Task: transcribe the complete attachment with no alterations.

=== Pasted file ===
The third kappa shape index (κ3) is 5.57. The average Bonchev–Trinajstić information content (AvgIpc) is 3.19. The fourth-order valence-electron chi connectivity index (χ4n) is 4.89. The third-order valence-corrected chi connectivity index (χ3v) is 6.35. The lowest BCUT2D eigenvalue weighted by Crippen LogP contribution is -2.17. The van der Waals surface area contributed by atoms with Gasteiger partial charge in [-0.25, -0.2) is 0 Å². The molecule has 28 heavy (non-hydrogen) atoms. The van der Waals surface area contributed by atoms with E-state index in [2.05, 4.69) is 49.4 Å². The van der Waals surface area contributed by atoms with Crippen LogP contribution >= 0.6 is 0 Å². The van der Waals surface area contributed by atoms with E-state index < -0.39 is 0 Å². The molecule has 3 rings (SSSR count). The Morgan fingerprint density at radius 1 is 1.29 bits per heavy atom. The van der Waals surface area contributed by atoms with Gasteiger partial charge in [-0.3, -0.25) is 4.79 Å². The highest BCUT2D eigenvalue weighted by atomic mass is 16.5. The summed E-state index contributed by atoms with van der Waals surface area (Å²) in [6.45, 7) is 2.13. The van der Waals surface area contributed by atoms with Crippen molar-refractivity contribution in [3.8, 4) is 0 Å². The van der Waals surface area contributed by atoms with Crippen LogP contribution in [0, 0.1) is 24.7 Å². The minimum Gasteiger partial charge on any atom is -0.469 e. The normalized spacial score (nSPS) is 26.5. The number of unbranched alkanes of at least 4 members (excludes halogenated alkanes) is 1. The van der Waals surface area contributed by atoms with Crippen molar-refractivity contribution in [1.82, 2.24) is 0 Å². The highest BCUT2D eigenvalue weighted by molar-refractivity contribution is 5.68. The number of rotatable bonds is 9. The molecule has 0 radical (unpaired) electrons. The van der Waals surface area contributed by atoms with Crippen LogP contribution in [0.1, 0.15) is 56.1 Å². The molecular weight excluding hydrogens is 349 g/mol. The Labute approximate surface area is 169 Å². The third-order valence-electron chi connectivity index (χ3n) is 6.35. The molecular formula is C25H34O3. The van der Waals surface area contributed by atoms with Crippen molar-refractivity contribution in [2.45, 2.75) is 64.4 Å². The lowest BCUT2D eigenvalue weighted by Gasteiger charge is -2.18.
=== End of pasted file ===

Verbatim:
The third kappa shape index (κ3) is 5.57. The average Bonchev–Trinajstić information content (AvgIpc) is 3.19. The fourth-order valence-electron chi connectivity index (χ4n) is 4.89. The third-order valence-corrected chi connectivity index (χ3v) is 6.35. The lowest BCUT2D eigenvalue weighted by Crippen LogP contribution is -2.17. The van der Waals surface area contributed by atoms with Gasteiger partial charge in [-0.25, -0.2) is 0 Å². The molecule has 28 heavy (non-hydrogen) atoms. The van der Waals surface area contributed by atoms with E-state index in [2.05, 4.69) is 49.4 Å². The van der Waals surface area contributed by atoms with Crippen LogP contribution >= 0.6 is 0 Å². The van der Waals surface area contributed by atoms with E-state index < -0.39 is 0 Å². The molecule has 3 rings (SSSR count). The Morgan fingerprint density at radius 1 is 1.29 bits per heavy atom. The van der Waals surface area contributed by atoms with Gasteiger partial charge in [-0.3, -0.25) is 4.79 Å². The highest BCUT2D eigenvalue weighted by atomic mass is 16.5. The summed E-state index contributed by atoms with van der Waals surface area (Å²) in [6.45, 7) is 2.13. The van der Waals surface area contributed by atoms with Crippen molar-refractivity contribution in [3.8, 4) is 0 Å². The van der Waals surface area contributed by atoms with Crippen LogP contribution in [0, 0.1) is 24.7 Å². The minimum Gasteiger partial charge on any atom is -0.469 e. The normalized spacial score (nSPS) is 26.5. The number of unbranched alkanes of at least 4 members (excludes halogenated alkanes) is 1. The van der Waals surface area contributed by atoms with Crippen molar-refractivity contribution in [1.82, 2.24) is 0 Å². The highest BCUT2D eigenvalue weighted by molar-refractivity contribution is 5.68. The number of rotatable bonds is 9. The molecule has 0 radical (unpaired) electrons. The van der Waals surface area contributed by atoms with Crippen LogP contribution in [0.1, 0.15) is 56.1 Å². The molecular weight excluding hydrogens is 349 g/mol. The Labute approximate surface area is 169 Å². The third-order valence-electron chi connectivity index (χ3n) is 6.35. The molecular formula is C25H34O3. The van der Waals surface area contributed by atoms with Crippen molar-refractivity contribution in [2.45, 2.75) is 64.4 Å². The lowest BCUT2D eigenvalue weighted by Gasteiger charge is -2.18.